A Syrian rebel alliance has pushed Islamic State group jihadists further away from one of its key supply routes from neighbouring Turkey, a monitoring group said on Saturday.
The Islamist rebels ousted IS from the village of Al-Bal, which it captured on Tuesday, threatening the Bab al-Salama border crossing, just 10 kilometres (six miles) away, the Syrian Observatory for Human Rights said.
The village's recapture late on Friday came after heavy fighting which killed 14 rebels and 15 IS jihadists, Observatory director Rami Abdel Rahman said.
Further south, the two sides battled for the town of Marea, which lies on the road between the crossing and the rebel-held eastern sector of the main northern city of Aleppo.
"The ultimate goal for IS is to cut off this crossing," said Abdel Rahman.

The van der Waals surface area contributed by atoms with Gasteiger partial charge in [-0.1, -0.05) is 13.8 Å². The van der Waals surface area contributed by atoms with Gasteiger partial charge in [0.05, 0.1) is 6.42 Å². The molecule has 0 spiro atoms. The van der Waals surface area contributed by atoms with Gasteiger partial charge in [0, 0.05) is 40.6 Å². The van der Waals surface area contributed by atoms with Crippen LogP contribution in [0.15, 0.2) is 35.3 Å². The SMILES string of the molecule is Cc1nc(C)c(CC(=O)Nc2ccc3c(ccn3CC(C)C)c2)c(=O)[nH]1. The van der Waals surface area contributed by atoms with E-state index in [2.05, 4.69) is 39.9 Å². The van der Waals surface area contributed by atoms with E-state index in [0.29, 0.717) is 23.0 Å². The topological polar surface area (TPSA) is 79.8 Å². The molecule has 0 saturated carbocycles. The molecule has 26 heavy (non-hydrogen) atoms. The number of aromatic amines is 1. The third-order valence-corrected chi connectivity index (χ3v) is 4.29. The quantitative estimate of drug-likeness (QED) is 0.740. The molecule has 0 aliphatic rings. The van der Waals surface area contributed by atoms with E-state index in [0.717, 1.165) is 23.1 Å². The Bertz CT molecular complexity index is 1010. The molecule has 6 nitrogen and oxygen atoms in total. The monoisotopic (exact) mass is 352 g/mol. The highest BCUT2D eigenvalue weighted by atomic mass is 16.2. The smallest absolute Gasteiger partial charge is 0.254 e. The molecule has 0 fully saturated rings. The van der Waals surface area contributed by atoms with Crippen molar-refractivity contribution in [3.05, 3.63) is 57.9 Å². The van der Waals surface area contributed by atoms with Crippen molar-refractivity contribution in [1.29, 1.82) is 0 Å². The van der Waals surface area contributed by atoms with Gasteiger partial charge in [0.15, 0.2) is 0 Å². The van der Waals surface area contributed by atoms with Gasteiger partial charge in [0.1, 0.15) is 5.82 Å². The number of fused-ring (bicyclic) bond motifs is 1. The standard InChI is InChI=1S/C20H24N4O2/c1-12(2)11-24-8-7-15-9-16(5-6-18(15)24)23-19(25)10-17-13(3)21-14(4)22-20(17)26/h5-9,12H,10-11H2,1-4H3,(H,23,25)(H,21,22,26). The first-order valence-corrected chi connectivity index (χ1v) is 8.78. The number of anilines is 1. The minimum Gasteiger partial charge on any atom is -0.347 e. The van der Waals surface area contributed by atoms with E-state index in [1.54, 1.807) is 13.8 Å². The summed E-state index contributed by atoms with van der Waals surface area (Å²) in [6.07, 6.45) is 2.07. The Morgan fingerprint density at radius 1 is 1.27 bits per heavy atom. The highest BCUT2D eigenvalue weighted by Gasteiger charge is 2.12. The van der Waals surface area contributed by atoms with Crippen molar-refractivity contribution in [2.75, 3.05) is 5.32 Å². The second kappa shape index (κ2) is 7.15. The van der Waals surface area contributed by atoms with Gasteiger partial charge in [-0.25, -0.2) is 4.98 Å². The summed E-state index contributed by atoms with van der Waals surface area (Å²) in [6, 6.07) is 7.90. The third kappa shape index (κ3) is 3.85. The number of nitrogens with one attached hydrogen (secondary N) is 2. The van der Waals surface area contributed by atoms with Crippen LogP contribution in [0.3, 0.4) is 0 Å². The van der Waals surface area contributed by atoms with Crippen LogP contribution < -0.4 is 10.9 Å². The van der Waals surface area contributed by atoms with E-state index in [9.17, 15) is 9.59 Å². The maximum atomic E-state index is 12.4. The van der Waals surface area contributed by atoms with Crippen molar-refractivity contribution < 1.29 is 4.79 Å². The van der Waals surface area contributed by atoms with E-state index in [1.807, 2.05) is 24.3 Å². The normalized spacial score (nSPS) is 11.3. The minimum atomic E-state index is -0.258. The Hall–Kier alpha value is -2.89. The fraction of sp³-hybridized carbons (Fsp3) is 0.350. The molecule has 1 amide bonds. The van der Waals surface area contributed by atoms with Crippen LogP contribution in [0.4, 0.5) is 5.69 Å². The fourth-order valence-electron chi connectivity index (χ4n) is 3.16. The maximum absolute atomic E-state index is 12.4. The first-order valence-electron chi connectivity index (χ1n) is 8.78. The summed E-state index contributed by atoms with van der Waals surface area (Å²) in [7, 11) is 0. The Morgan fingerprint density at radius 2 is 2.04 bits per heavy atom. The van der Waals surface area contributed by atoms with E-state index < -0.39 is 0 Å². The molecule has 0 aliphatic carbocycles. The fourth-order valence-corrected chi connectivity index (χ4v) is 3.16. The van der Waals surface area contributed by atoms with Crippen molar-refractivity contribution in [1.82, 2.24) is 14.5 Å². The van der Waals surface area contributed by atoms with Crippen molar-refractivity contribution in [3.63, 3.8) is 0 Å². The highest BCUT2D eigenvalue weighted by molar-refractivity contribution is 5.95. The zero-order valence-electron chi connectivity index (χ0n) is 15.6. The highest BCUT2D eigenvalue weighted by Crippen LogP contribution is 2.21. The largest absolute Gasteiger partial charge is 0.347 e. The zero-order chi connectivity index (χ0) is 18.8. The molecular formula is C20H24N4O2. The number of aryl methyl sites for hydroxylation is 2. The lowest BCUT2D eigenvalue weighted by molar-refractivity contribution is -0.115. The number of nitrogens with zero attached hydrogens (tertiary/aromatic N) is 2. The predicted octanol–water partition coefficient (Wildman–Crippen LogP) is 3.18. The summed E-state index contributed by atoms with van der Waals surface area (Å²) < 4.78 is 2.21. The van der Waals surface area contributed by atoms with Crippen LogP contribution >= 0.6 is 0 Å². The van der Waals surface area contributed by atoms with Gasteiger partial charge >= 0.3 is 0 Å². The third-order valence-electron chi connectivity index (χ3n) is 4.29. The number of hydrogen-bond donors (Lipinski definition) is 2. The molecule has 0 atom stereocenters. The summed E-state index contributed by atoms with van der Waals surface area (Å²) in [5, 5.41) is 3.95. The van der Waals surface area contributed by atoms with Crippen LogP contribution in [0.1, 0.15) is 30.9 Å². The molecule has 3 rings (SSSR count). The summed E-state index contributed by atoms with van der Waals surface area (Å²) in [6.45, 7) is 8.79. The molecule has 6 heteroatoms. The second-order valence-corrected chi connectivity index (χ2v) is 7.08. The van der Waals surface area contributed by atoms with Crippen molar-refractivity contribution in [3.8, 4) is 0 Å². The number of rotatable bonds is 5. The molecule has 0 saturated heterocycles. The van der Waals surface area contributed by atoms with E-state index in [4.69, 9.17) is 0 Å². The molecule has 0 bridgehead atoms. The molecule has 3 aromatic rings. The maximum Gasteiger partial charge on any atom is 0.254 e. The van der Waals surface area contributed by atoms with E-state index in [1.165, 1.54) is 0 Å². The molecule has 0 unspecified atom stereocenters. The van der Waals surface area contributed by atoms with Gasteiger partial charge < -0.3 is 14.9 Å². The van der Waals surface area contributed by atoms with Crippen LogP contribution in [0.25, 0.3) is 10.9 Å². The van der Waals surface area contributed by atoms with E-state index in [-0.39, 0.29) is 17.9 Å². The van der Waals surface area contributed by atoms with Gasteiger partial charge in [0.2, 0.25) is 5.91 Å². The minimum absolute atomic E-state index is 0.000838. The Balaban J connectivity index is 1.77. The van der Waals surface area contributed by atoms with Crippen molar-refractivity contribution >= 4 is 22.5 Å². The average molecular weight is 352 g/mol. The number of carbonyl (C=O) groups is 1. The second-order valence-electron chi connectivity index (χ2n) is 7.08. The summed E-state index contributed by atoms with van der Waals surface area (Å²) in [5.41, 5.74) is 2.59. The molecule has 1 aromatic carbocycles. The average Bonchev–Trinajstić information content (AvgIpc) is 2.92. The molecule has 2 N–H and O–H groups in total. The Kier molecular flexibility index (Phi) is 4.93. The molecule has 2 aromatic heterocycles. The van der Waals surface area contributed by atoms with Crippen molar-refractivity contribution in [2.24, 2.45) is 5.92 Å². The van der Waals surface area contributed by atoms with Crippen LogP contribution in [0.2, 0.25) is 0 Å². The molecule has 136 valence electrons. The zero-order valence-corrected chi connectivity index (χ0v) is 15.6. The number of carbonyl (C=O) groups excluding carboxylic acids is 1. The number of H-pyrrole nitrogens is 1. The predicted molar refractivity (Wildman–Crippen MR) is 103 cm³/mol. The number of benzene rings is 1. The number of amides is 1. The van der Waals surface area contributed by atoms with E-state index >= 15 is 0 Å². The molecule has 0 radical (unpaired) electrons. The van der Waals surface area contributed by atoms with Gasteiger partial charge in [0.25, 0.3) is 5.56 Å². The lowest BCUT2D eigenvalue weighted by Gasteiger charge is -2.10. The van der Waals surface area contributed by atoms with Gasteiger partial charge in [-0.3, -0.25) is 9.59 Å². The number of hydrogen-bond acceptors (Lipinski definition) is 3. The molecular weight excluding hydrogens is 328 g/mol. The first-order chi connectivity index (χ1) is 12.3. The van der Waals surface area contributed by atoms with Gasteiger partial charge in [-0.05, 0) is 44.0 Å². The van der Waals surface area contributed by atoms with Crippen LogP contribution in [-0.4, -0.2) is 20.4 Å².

Activists said the rebels were fighting to defend Marea, while simultaneously launching their own attacks on IS positions in the area.
"IS is trying to surround the town by occupying the villages all around it," said Mamun Abu Omar, head of a local pro-rebel press agency.
The rebel alliance is fighting both IS and government forces in Aleppo province, which is one of the most complex battlegrounds of Syria's multi-front civil war.
In some areas, it is supported by fighters of IS's jihadist rival, Al-Qaeda affiliate Al-Nusra Front.